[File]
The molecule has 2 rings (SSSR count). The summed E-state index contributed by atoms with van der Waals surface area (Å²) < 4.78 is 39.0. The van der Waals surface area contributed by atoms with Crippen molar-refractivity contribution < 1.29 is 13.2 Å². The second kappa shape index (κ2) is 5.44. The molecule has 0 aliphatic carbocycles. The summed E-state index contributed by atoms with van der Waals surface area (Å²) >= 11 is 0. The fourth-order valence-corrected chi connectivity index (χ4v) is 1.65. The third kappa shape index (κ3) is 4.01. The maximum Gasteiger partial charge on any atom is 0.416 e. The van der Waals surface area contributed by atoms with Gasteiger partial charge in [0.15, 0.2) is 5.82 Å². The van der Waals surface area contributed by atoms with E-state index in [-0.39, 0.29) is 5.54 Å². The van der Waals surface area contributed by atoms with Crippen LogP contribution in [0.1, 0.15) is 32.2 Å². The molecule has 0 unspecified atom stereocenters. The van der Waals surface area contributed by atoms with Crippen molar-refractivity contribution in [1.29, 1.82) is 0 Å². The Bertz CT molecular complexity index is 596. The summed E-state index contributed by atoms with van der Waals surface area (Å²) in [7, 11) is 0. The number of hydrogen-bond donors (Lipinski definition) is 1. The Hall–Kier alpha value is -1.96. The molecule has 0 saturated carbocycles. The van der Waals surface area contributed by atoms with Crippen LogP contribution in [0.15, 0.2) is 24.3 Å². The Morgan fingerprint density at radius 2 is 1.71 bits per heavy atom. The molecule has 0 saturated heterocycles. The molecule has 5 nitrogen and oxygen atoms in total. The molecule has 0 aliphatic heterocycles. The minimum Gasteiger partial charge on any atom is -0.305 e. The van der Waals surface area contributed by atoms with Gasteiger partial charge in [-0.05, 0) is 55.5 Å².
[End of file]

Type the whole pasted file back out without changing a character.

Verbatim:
The molecule has 2 rings (SSSR count). The summed E-state index contributed by atoms with van der Waals surface area (Å²) < 4.78 is 39.0. The van der Waals surface area contributed by atoms with Crippen molar-refractivity contribution < 1.29 is 13.2 Å². The second kappa shape index (κ2) is 5.44. The molecule has 0 aliphatic carbocycles. The summed E-state index contributed by atoms with van der Waals surface area (Å²) >= 11 is 0. The fourth-order valence-corrected chi connectivity index (χ4v) is 1.65. The third kappa shape index (κ3) is 4.01. The maximum Gasteiger partial charge on any atom is 0.416 e. The van der Waals surface area contributed by atoms with Gasteiger partial charge in [0.15, 0.2) is 5.82 Å². The van der Waals surface area contributed by atoms with E-state index in [-0.39, 0.29) is 5.54 Å². The van der Waals surface area contributed by atoms with Crippen LogP contribution in [0.1, 0.15) is 32.2 Å². The molecule has 0 unspecified atom stereocenters. The van der Waals surface area contributed by atoms with Crippen molar-refractivity contribution in [1.29, 1.82) is 0 Å². The Bertz CT molecular complexity index is 596. The summed E-state index contributed by atoms with van der Waals surface area (Å²) in [7, 11) is 0. The number of hydrogen-bond donors (Lipinski definition) is 1. The Hall–Kier alpha value is -1.96. The molecule has 0 saturated carbocycles. The van der Waals surface area contributed by atoms with Crippen LogP contribution in [0.15, 0.2) is 24.3 Å². The Morgan fingerprint density at radius 2 is 1.71 bits per heavy atom. The molecule has 0 saturated heterocycles. The molecule has 5 nitrogen and oxygen atoms in total. The molecule has 0 aliphatic heterocycles. The minimum Gasteiger partial charge on any atom is -0.305 e. The van der Waals surface area contributed by atoms with Gasteiger partial charge in [-0.05, 0) is 55.5 Å².